Nutrition Strategies for GERD

Many people experience indigestion from time to time, but when it occurs frequently, it could be an indication of gastroesophageal reflux, or GERD. This condition affects about 20 percent of Americans of all ages. Many pregnant women as well as people who are overweight suffer from GERD.

GERD is a digestive disorder in which stomach acids, food and fluids flow back into the esophagus from the stomach. You may notice a burning feeling in the chest and throat or a bitter taste in your mouth. The burning, pressure or pain may last as long as 2 hours and is often worse after eating. Other signs that you may have GERD include: bad breath, coughing, abdominal pain, nausea, vomiting, difficulty swallowing and erosion of your teeth. GERD can become problematic and may cause health problems such as inflammation of the esophagus, esophageal bleeding or ulcers, and esophageal cancer. It may also lead to respiratory problems, such as asthma, fluid in the lungs, chest congestion, wheezing and pneumonia.

A physician can sometimes diagnose GERD based on your symptoms and medical history. Other times, an upper GI series (X-ray examination of the digestive organs) or an endoscopy (procedure during which a flexible tube passes through the GI tract to take pictures) may be ordered. An instrument called a pH probe can be used to measure the flow of acid from the stomach.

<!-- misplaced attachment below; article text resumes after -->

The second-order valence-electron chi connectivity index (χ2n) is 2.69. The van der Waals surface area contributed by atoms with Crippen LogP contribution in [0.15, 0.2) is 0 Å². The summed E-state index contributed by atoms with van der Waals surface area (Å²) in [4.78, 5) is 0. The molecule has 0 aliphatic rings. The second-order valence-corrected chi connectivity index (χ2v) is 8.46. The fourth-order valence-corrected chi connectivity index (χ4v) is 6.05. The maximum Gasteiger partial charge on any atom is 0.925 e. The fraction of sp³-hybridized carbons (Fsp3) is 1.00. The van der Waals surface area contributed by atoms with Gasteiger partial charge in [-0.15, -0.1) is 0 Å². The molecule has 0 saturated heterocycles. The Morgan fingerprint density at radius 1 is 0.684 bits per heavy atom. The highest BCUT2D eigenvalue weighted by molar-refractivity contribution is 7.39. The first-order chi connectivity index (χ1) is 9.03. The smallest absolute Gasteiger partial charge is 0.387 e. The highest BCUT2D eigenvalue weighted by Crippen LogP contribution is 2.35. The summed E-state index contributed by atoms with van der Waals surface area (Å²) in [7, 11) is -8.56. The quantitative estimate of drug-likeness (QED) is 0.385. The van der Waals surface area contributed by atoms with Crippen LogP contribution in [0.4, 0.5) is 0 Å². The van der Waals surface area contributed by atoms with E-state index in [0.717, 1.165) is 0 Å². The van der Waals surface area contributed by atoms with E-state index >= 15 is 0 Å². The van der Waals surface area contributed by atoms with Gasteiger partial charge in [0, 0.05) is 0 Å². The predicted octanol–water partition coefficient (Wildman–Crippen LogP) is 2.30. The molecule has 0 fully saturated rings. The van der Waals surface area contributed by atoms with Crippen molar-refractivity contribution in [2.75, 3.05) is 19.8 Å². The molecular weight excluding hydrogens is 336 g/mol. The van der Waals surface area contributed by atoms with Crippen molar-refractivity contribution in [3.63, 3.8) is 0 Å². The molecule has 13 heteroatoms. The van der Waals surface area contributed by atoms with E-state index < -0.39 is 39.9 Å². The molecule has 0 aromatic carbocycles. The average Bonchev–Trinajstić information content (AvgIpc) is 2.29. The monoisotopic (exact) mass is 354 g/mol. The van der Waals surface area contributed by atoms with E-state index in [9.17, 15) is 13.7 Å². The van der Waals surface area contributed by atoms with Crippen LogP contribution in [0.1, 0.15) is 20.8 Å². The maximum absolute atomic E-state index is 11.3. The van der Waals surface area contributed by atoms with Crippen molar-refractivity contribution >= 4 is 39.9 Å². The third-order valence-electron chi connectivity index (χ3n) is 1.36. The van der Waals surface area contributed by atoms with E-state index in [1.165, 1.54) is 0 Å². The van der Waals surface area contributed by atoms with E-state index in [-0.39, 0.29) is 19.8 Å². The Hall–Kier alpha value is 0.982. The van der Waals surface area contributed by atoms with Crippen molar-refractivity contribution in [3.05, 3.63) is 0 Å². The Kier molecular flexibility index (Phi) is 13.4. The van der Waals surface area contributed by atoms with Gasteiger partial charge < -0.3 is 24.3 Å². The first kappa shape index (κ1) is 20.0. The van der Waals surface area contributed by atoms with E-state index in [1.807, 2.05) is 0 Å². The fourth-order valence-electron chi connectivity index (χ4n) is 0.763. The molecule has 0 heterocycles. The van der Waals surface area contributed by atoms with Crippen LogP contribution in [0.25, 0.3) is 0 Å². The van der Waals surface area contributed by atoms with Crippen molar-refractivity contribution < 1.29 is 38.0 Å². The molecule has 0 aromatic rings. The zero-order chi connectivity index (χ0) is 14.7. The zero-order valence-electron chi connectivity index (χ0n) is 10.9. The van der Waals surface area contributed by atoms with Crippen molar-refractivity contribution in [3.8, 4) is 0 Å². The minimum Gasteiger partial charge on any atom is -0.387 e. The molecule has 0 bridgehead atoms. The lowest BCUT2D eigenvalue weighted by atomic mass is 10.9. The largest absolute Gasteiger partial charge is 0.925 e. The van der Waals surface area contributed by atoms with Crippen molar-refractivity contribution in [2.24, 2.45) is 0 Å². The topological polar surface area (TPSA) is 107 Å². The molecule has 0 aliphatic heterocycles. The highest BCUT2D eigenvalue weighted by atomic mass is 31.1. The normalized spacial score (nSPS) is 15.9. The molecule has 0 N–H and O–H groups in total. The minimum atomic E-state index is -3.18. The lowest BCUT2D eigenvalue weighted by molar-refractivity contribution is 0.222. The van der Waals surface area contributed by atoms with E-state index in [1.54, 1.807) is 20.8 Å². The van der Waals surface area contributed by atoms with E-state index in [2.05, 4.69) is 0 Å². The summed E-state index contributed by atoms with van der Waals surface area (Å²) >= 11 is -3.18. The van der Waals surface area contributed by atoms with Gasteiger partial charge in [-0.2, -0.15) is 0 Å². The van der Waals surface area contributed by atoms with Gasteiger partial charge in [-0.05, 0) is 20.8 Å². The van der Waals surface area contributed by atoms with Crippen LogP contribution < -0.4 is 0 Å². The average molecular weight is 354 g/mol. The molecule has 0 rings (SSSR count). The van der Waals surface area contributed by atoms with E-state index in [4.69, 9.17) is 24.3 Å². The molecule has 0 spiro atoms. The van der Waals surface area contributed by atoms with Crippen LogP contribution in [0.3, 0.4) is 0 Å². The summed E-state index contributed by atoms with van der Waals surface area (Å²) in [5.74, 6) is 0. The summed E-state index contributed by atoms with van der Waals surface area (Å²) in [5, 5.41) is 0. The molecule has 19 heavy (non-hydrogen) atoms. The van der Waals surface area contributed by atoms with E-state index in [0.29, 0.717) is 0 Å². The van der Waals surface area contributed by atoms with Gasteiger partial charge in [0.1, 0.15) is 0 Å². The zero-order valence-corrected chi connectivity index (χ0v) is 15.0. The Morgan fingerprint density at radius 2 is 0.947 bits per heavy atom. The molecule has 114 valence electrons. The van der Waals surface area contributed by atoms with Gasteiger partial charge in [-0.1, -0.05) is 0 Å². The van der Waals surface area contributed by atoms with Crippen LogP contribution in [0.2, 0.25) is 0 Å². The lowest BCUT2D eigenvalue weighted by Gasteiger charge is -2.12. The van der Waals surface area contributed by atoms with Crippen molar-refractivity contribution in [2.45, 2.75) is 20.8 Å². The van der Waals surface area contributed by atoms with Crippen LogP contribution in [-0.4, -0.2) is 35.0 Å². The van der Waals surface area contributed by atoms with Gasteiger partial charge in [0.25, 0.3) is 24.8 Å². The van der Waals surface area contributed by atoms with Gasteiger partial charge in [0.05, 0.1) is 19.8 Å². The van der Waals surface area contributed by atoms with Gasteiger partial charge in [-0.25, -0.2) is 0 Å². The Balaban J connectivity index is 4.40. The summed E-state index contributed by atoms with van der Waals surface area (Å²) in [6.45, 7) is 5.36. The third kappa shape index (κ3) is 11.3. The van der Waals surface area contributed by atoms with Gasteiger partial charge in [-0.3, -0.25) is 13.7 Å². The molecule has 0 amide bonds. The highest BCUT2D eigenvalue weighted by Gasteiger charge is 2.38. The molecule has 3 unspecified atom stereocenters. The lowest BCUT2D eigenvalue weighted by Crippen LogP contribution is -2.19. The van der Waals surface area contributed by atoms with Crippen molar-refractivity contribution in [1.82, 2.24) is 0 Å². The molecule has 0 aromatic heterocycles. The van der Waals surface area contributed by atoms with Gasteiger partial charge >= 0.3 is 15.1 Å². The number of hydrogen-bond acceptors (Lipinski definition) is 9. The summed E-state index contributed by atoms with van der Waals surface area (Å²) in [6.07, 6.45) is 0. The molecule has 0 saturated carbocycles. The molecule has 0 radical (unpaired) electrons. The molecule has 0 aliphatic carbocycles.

If you have been diagnosed with GERD, nutrition and lifestyle changes may help. Some strategies to alleviate symptoms include: quitting smoking, losing weight, wearing loose-fitting clothing, staying upright after meals and sleeping with the head of the bed elevated six to eight inches. It is also helpful to limit the use of chewing gum, hard candies, and straws because they can contribute to swallowing air, which often leads to belching and reflux.

Fatty foods may contribute GERD symptoms because fat takes longer to digest than protein and carbohydrates. It is helpful to choose lean meats, poultry, fish, tofu and beans as protein sources. Cut back on dietary fat by limiting the amount of butter and oil in your meals, choose baked foods instead of fried, select low-fat dairy, and limit desserts. Certain foods may worsen GERD symptoms, so try to avoid peppermint, chocolate, alcohol, caffeine, carbonated drinks, citrus, acidic foods and spicy foods.

The timing of your meals can also make a difference in how you feel. Avoid large meals and opt for smaller, frequent meals throughout the day. Eat slowly, taking about 30 minutes for a meal while chewing foods well. Avoid eating within 2 to 3 hours before bedtime to allow time for your meal to be digested.

Although GERD can be uncomfortable, you may be able to find relief with nutrition and lifestyle changes. Stay in contact with your doctor and Registered Dietitian for guidance on the best prevention and treatment strategies.

One thought on “Nutrition Strategies for GERD

  1. Pingback: Eating for GERD or acid reflux – Upland Hills Health

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